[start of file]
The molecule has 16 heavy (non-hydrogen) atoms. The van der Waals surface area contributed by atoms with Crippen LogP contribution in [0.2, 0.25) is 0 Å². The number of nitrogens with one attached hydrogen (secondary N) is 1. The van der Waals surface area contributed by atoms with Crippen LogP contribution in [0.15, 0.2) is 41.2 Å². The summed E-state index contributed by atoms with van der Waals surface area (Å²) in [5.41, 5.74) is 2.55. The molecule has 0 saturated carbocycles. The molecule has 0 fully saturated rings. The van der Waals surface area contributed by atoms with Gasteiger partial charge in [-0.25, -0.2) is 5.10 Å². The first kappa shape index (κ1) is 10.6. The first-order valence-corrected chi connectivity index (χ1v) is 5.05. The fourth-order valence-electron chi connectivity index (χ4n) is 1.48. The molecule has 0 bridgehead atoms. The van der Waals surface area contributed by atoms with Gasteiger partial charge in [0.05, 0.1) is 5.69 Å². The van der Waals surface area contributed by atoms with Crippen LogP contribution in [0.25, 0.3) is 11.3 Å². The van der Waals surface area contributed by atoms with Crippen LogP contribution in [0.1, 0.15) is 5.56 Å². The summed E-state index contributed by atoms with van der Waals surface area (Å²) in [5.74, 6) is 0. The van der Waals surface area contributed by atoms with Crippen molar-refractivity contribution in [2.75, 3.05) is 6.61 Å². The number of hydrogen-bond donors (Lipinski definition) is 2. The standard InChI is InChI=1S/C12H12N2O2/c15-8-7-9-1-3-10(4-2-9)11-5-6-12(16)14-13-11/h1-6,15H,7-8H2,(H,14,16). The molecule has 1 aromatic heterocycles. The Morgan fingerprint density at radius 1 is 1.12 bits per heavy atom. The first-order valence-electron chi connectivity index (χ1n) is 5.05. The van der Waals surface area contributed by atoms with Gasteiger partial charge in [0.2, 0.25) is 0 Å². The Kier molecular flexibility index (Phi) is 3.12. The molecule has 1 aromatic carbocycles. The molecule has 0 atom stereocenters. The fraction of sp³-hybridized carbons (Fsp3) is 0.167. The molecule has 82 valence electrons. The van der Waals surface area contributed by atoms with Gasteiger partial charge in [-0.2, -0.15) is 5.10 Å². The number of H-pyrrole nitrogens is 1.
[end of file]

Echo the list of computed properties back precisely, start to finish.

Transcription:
The molecule has 16 heavy (non-hydrogen) atoms. The van der Waals surface area contributed by atoms with Crippen LogP contribution in [0.2, 0.25) is 0 Å². The number of nitrogens with one attached hydrogen (secondary N) is 1. The van der Waals surface area contributed by atoms with Crippen LogP contribution in [0.15, 0.2) is 41.2 Å². The summed E-state index contributed by atoms with van der Waals surface area (Å²) in [5.41, 5.74) is 2.55. The molecule has 0 saturated carbocycles. The molecule has 0 fully saturated rings. The van der Waals surface area contributed by atoms with Gasteiger partial charge in [-0.25, -0.2) is 5.10 Å². The first kappa shape index (κ1) is 10.6. The first-order valence-corrected chi connectivity index (χ1v) is 5.05. The fourth-order valence-electron chi connectivity index (χ4n) is 1.48. The molecule has 0 bridgehead atoms. The van der Waals surface area contributed by atoms with Gasteiger partial charge in [0.05, 0.1) is 5.69 Å². The van der Waals surface area contributed by atoms with Crippen LogP contribution in [0.25, 0.3) is 11.3 Å². The van der Waals surface area contributed by atoms with Crippen LogP contribution in [0.1, 0.15) is 5.56 Å². The summed E-state index contributed by atoms with van der Waals surface area (Å²) in [5.74, 6) is 0. The van der Waals surface area contributed by atoms with Crippen molar-refractivity contribution in [2.75, 3.05) is 6.61 Å². The number of hydrogen-bond donors (Lipinski definition) is 2. The standard InChI is InChI=1S/C12H12N2O2/c15-8-7-9-1-3-10(4-2-9)11-5-6-12(16)14-13-11/h1-6,15H,7-8H2,(H,14,16). The molecule has 1 aromatic heterocycles. The Morgan fingerprint density at radius 1 is 1.12 bits per heavy atom. The first-order valence-electron chi connectivity index (χ1n) is 5.05. The van der Waals surface area contributed by atoms with Gasteiger partial charge in [0.2, 0.25) is 0 Å². The Kier molecular flexibility index (Phi) is 3.12. The molecule has 1 aromatic carbocycles. The molecule has 0 atom stereocenters. The fraction of sp³-hybridized carbons (Fsp3) is 0.167. The molecule has 82 valence electrons. The van der Waals surface area contributed by atoms with Gasteiger partial charge in [-0.2, -0.15) is 5.10 Å². The number of H-pyrrole nitrogens is 1.